As social distancing measures persist across the country, corporations are setting in a “new normal” where most people are safely squirreled away in their homes, with paradigm-shifting implications for the working classes.
In a disturbing trend foreshadowed by suddenly ubiquitous multi-screen video chatting applications like Zoom and now Google Meet, a soup-to-nuts restructuring of corporate policies and procedures designed around a “new normal” where people are conditioned to avoid social contact and remain in their homes or cars, is being pushed by global consulting giants like McKinsey & Company, which yesterday published a “90-day plan” to initiate “rapid migration to digital technologies driven by the pandemic.”
McKinsey, an American management consulting firm founded in 1926 with over 120 offices worldwide, has cultivated great influence in both the public and private sectors with alumni staffing the C-level offices of massive concerns like Boeing, Google, Facebook, and IBM. McKinsey has been described as the Jesuits of capitalism as a result of their penchant for secrecy but also widespread influence at the highest levels of power.
The 90-day plan
In the 90-day plan, McKinsey expounds on four basic initiatives that they say must underpin the new reality for corporations in a post-COVID-19 universe, assuring us that we are at the threshold of a “historic deployment of remote work and digital access to services across every domain.”
Divided into 30-day tranches, the firm recommends overhauling “customer expectations” and moving to a remote-first corporate structure, accelerating digital channel adoption across sectors. In layman’s terms, corporations are being advised to leave the familiar concept of office space behind and move towards a work-from-home model, creating a remote-work support staff to make the transition and management of the new digital paradigm as seamless as possible.
Other recommendations include “selective modernization of technology capabilities”, meaning ad hoc implementation of cloud-based computing technology guided by assessments of the “cyber risks” associated with a fully-digital operation. Artificial Intelligence is another component in the avalanche of structural changes that are in store for Americans in a reopened economy.
Assessing the Implications
Should this or similar plans move forward – and there is no indication they won’t – the implications for regular people are significant and life-altering. McKinsey claims that the measures taken to stem the spread of the novel coronavirus have catapulted us “five years forward in consumer and business digital adoption in a matter of around eight weeks.” Their gleeful assertion is followed by a list of all the different kinds of changes we can expect to see in the sectors of banking, schooling, healthcare, and the service industry as they all move towards a digitized economy.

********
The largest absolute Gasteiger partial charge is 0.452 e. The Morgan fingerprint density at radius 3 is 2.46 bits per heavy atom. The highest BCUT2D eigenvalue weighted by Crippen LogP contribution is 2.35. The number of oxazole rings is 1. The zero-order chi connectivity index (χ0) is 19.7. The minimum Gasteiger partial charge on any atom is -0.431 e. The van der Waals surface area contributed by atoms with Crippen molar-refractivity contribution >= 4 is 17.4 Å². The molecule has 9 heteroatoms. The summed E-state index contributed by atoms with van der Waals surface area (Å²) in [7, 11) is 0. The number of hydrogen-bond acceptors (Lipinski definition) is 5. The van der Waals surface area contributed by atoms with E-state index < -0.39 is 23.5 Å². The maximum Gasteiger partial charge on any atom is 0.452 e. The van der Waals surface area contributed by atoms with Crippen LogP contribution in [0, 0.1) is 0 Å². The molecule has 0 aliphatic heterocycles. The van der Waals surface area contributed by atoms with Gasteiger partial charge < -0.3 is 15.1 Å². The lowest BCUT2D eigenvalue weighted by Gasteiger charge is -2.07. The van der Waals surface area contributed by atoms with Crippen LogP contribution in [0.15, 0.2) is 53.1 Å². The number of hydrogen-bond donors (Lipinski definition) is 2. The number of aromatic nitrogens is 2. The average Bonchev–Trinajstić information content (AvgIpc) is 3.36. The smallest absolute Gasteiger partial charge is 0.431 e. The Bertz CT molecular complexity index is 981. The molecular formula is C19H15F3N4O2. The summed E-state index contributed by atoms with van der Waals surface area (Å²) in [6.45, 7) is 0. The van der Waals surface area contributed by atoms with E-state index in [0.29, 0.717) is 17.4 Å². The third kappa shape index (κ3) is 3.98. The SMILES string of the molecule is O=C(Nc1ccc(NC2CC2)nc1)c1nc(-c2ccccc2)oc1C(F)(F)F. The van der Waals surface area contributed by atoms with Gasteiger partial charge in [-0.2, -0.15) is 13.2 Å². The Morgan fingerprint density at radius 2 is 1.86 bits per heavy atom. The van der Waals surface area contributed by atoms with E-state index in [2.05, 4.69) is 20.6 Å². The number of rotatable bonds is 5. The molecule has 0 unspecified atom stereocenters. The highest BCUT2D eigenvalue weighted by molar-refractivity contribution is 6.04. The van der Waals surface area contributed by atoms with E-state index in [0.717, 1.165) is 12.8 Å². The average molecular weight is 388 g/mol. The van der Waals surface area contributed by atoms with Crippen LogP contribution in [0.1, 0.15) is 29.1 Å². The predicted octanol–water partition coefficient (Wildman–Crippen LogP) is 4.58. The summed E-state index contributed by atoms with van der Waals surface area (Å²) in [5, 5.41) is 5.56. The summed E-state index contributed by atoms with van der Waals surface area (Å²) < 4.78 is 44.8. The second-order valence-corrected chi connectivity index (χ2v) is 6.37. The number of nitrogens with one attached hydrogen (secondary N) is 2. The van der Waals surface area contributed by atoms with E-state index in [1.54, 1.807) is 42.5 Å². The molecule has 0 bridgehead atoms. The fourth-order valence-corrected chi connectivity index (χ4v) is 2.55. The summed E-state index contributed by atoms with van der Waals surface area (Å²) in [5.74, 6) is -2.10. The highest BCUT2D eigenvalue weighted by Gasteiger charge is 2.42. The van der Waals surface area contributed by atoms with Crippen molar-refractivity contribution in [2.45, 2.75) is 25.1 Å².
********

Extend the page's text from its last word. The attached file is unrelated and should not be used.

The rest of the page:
The consulting firm warns that “consumption patterns” are unlikely to return to pre-COVID-19 levels for some time, if ever, and suggests that companies prepare to deal with endemic “structural overcapacity” as they navigate the “new normal”. Overcapacity, a term that simply denotes when industrial capacity exceeds production levels, is a symptom of instability that is usually resolved in the normal course of regular business cycles. However, by referring to structural overcapacity, McKinsey is alerting businesses to the fact that a digitized economy will take some time to establish and that they better be ready to batten down the hatches.
Many businesses, of course, do not have the necessary resources to survive endemic overcapacity and even McKinsey concedes that it will take at least 12 to 18 months to completely switch over. Most companies will also be hard-pressed to carry out the complete rebuild of their “analytical models… to steer operational decisions”, which McKinsey considers essential for a business’ success in this brave new world.
They don’t really care about us
For the vast majority of us, the move to a completely digital economy represents an even more unfair deal than we already have as low-level participants in a billionaires’ economy. When Elon Musk tweeted that he was going to sell off “most” of his earthly possessions, many cheered the Tesla CEO for taking what appeared to be such an ‘enlightened’ step. But, what isn’t readily apparent to most people is that in this post-COVID-19 economy that McKinsey is promoting, Elon and all his friends will be moving into your house.
With the so-called “remote-first” organizational model for corporations, our homes will become their new office space. Companies all over the United States can then enrich themselves further by selling off or renting out their real estate assets, while your living room becomes your boss’ new conference room. Some employees are even already making the calculation and looking for cheaper rent to subsidize their employer’s office space.
The “reopening” of the economy is beginning to look more and more like a closure of society as we are forced indoors over fears of contagion and access to food becomes conditioned on adherence to top-down policies. With a large part of American society tacitly accepting of digital forms of social interaction, further steps taken in that direction like fan-less sporting events and worse are not far off.
Feature photo | Francy Sandoval looks outside from her home in Melrose Park, Ill., April 23, 2020. Nam Y. Huh | AP
Raul Diego is a MintPress News Staff Writer, independent photojournalist, researcher, writer and documentary filmmaker.